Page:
Dr Wayne L. Greaves (GP)
Today the NATION continues its Black History Month series on the lives of people of colour who have made their mark on the local, regional and global stage with a look at the life of physician and researcher Dr Wayne L. Greaves.
WAYNE LAMAR GREAVES, originally from Church Hill, St Lucy, was always interested in science and why things worked the way they did. As a student at Harrison College he was fond of catching frogs and dissecting them in biology class.
His father, late director of Greaves Funeral Home, supported and encouraged him to seek a career in medicine. As a boy, in the 1950s and 1960s, he recalled the long wait times for patients at the QEH’s casualty department and the limited medical services in Barbados.
This was a key factor that led him to pursue a career in medicine. He wanted to help make things better for people who were ill and needed a doctor; people who were poor and suffering.
The former Harrisonian left Barbados to pursue his studies at Mc Gill University in Montreal, Canada. There, he completed his undergraduate studies graduating with first-class honours. He then entered the faculty of medicine graduating with the MDCM and moved to the United States where he spent two years at Vanderbilt University in Nashville, Tennessee.
There, he completed a fellowship in infectious diseases before moving to Atlanta, Georgia, spending three years at the Centres for Disease Control (CDC) as a visiting scientist tracking vaccine preventable diseases and sexually transmitted diseases.
“Then along came HIV/AIDS,” said Greaves. “It was a new disease that was unknown and puzzling to scientists.”
This coincided with his move to Howard University College of Medicine in Washington, DC where he spent the next decade as a consultant in infectious diseases caring for AIDS patients, conducting HIV/AIDS research and serving as the first head of the university’s AIDS Clinical Trials Unit.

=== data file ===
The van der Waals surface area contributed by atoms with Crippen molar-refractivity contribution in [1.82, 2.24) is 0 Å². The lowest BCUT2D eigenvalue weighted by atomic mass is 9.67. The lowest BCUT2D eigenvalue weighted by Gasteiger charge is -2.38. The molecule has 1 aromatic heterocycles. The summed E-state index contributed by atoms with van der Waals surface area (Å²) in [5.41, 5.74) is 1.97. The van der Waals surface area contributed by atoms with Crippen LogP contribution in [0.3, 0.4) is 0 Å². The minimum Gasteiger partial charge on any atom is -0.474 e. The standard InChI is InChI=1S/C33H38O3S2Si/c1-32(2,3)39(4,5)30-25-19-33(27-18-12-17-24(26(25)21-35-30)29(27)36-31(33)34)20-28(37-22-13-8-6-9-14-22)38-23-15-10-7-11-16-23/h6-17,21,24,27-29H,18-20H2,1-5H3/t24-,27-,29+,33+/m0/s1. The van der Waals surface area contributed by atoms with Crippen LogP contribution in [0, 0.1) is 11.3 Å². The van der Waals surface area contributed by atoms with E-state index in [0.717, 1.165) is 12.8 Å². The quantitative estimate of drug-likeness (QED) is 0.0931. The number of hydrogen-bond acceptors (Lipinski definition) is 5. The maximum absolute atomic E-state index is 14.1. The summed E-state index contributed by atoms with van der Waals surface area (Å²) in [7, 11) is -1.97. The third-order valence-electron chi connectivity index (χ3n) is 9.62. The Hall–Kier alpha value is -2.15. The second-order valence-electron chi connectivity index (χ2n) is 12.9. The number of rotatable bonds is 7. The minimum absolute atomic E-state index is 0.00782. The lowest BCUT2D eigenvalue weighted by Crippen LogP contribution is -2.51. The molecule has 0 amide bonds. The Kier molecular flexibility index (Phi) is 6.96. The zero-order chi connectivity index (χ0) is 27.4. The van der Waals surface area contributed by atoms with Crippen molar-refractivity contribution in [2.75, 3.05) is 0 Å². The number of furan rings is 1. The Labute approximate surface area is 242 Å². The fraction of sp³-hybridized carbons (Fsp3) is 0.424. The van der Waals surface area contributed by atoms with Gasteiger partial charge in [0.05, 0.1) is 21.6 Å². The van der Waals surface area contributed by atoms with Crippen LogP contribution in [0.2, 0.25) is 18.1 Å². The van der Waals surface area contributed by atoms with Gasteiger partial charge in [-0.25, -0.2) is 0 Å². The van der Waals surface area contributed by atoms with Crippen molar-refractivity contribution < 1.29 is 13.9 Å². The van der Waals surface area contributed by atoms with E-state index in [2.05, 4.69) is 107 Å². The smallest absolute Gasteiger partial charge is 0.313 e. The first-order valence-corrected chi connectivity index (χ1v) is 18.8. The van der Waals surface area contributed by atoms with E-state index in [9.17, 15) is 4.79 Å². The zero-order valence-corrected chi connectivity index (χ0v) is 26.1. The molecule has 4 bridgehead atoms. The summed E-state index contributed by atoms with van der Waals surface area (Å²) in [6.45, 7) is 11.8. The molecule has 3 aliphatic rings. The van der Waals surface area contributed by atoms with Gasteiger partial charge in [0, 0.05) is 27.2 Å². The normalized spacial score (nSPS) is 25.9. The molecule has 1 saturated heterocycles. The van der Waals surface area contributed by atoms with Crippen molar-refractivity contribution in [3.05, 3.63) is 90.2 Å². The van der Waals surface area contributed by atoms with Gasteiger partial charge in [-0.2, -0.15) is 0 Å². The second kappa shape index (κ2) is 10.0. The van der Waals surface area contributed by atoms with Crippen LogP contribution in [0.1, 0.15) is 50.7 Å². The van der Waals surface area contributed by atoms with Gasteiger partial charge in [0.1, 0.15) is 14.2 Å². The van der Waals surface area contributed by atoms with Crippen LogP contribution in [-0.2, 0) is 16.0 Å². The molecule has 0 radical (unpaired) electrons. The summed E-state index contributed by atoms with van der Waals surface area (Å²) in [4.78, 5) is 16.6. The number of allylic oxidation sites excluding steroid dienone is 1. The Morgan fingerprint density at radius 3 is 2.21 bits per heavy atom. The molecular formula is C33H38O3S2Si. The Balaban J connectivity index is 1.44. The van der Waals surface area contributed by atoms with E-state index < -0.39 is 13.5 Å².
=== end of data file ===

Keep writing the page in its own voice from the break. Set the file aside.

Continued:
“Much has changed since then,” he said.
“In those days, there was only one pill available and patients would set their alarm clocks to be sure they took their pill exactly every four hours. Unfortunately, the effect of the pills lasted only about six months. Today we have powerful drugs and cocktails combined in a single pill taken once a day and patients live for decades and more.
“In those early days, there was also considerable denial that AIDS was a problem affecting the African American community. It was seen as a gay, white man’s disease and wasn’t talked about. Discrimination against people with HIV/AIDS was rampant, even vitriolic at times.”
While at Howard University, Greaves developed AIDS outreach and treatment programmes as well as training programmes for medical professionals working with HIV/AIDS not only in the US but in Malawi, Zimbabwe, Kenya and South Africa.
He has served with distinction on several US government advisory panels and committees including the US Food and Drug Administration, Antiviral Advisory Committee and various review committees of the National Institutes of Health.
In 1997, he joined Schering-Plough Corporation’s Research Institute in Kenilworth, New Jersey. In his capacity, he directed research at facilities in the United States and abroad and interacted with affiliated laboratories around the world, pursuing new and innovative treatments for the HIV virus.
In 2006, while serving as senior director of clinical research at Schering-Plough, he was honoured with the President’s Award for his contribution to AIDS research.
He was described by the task force on AIDS as an “internationally renowned clinical scholar/researcher” and was cited for his work in the United States’ Africa American community.
He was the first researcher to publicly warn that Blacks were suffering a disproportionately heavy burden from AIDS and urged federal officials to do more to reach African Americans with information and services.
Greaves, has now moved on from HIV/AIDS to another exciting and challenging are of research. He is now a distinguished scientist with Merck Research Laboratories in Rahway, New Jersey.
His focus is on the hepatitis C virus which affects 170 million people worldwide and is a major cause of cirrhosis of the liver and cancer of the liver.
Until recently, the only treatment involved daily or weekly injections of interferon along with a pill for six to 12 months but only 30 to 40 per cent of patients would respond.
Newer drugs, including the two-drug combination pill he is helping develop, can cure 90 per cent of hepatitis C patients as a single pill, taken once a day for 12 weeks; and research is continuing to try to shorten the treatment even further – perhaps six or eight weeks.
“The pace of research and progress in the hepatitis C field has been absolutely breathtaking,” Greaves said, “and unlike the case for HIV, we can actually cure patients with hepatitis C.”